The Greek island of Crete lies in the eastern Mediterranean. The small village of Agios Pavlos, on the southern coast, is buffeted by winds and waves that act to round and polish the sand grains.
The variety of grains signifies rocks from many different sources and reflects Crete’s long and complex geology. Located above a subduction zone between the African, Aegean and Eurasian tectonic plates, Crete lay at the bottom of the vast Tethys Sea for millions of years. Add geologic upheavals, subsidences, uplifts and, about 30 million years ago, the seabed bed began to rise and Crete formed.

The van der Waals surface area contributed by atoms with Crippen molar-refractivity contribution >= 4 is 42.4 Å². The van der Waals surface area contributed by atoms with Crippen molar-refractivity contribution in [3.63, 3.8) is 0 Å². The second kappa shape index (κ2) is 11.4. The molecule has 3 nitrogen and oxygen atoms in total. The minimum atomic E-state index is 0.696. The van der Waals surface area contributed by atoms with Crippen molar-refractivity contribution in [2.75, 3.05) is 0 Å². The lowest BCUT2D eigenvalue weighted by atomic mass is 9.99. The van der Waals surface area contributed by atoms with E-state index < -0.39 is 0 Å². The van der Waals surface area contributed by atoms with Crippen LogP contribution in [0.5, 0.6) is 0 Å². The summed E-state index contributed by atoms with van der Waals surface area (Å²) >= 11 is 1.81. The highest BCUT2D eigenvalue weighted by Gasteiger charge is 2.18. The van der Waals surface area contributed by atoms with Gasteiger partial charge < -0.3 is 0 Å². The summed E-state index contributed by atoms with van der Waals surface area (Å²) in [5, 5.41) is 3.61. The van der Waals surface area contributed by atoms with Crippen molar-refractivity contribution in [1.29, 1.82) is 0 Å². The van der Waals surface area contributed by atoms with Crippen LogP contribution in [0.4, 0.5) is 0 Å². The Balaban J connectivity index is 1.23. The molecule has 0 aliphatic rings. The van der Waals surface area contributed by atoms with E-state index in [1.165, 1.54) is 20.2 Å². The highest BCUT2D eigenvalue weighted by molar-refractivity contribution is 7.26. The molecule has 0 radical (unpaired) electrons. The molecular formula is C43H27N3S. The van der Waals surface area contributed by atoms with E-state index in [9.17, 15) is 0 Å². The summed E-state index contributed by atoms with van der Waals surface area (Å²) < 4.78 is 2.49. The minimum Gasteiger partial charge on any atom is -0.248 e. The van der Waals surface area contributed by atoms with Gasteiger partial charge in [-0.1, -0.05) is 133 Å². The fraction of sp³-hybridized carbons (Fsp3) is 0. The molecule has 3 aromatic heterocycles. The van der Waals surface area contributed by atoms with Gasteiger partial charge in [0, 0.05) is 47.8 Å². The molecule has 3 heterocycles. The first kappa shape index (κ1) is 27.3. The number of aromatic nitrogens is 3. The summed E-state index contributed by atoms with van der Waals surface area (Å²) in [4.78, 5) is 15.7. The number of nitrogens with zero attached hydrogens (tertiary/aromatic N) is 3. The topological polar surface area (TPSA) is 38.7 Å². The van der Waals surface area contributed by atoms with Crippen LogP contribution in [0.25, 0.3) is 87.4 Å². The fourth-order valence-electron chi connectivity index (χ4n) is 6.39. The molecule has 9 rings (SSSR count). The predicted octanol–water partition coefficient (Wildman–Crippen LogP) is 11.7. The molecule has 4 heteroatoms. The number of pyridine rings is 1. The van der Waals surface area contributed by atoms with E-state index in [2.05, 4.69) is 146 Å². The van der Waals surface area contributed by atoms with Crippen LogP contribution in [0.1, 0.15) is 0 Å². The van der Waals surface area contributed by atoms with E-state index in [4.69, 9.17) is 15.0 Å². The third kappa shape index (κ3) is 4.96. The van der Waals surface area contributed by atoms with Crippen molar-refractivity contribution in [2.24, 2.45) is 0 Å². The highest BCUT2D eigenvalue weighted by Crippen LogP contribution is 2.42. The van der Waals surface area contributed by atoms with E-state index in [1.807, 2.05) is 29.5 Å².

Within the sand, the fine-grained gray and tan grains are sedimentary shale, dolomite and limestone. The dark grains are volcanic rocks. The coarse grained ones are igneous granite and gneiss. The clear grains with 90° corners are feldspar.
Eric Gaba (Sting) CC BY-SA 4.0